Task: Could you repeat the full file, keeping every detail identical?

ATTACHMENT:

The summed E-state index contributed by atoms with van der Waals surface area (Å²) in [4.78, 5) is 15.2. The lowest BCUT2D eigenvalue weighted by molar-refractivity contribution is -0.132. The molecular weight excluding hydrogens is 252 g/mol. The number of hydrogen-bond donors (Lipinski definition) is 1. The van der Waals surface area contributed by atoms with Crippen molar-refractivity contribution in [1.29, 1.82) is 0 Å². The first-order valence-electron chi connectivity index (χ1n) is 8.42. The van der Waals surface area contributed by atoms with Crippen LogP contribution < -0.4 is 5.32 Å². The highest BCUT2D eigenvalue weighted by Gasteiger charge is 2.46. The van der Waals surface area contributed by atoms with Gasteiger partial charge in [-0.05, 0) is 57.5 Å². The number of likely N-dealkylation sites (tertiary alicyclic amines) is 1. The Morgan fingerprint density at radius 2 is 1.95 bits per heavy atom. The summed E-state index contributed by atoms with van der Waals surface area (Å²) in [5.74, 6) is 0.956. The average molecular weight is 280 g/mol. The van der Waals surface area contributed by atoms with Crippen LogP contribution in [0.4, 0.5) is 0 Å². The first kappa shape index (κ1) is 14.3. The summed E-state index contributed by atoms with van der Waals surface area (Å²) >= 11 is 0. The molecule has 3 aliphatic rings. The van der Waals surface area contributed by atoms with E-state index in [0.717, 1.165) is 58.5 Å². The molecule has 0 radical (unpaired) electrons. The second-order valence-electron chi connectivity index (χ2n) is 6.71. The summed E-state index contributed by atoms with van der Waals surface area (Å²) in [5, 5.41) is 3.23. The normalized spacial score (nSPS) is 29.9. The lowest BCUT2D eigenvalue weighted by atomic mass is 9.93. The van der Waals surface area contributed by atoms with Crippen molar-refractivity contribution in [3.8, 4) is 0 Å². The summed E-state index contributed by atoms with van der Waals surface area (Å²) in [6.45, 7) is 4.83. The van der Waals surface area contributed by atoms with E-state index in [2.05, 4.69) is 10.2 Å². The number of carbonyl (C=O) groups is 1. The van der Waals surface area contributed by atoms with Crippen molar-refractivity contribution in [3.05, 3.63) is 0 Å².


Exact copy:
The summed E-state index contributed by atoms with van der Waals surface area (Å²) in [4.78, 5) is 15.2. The lowest BCUT2D eigenvalue weighted by molar-refractivity contribution is -0.132. The molecular weight excluding hydrogens is 252 g/mol. The number of hydrogen-bond donors (Lipinski definition) is 1. The van der Waals surface area contributed by atoms with Crippen molar-refractivity contribution in [1.29, 1.82) is 0 Å². The first-order valence-electron chi connectivity index (χ1n) is 8.42. The van der Waals surface area contributed by atoms with Crippen LogP contribution < -0.4 is 5.32 Å². The highest BCUT2D eigenvalue weighted by Gasteiger charge is 2.46. The van der Waals surface area contributed by atoms with Gasteiger partial charge in [-0.05, 0) is 57.5 Å². The number of likely N-dealkylation sites (tertiary alicyclic amines) is 1. The Morgan fingerprint density at radius 2 is 1.95 bits per heavy atom. The summed E-state index contributed by atoms with van der Waals surface area (Å²) in [5.74, 6) is 0.956. The average molecular weight is 280 g/mol. The van der Waals surface area contributed by atoms with Crippen LogP contribution in [0.4, 0.5) is 0 Å². The first kappa shape index (κ1) is 14.3. The summed E-state index contributed by atoms with van der Waals surface area (Å²) >= 11 is 0. The molecule has 3 aliphatic rings. The van der Waals surface area contributed by atoms with E-state index in [0.717, 1.165) is 58.5 Å². The molecule has 0 radical (unpaired) electrons. The second-order valence-electron chi connectivity index (χ2n) is 6.71. The summed E-state index contributed by atoms with van der Waals surface area (Å²) in [5, 5.41) is 3.23. The normalized spacial score (nSPS) is 29.9. The lowest BCUT2D eigenvalue weighted by atomic mass is 9.93. The van der Waals surface area contributed by atoms with Crippen molar-refractivity contribution in [3.8, 4) is 0 Å². The summed E-state index contributed by atoms with van der Waals surface area (Å²) in [6.45, 7) is 4.83. The van der Waals surface area contributed by atoms with E-state index in [2.05, 4.69) is 10.2 Å². The number of carbonyl (C=O) groups is 1. The van der Waals surface area contributed by atoms with Crippen molar-refractivity contribution in [3.05, 3.63) is 0 Å².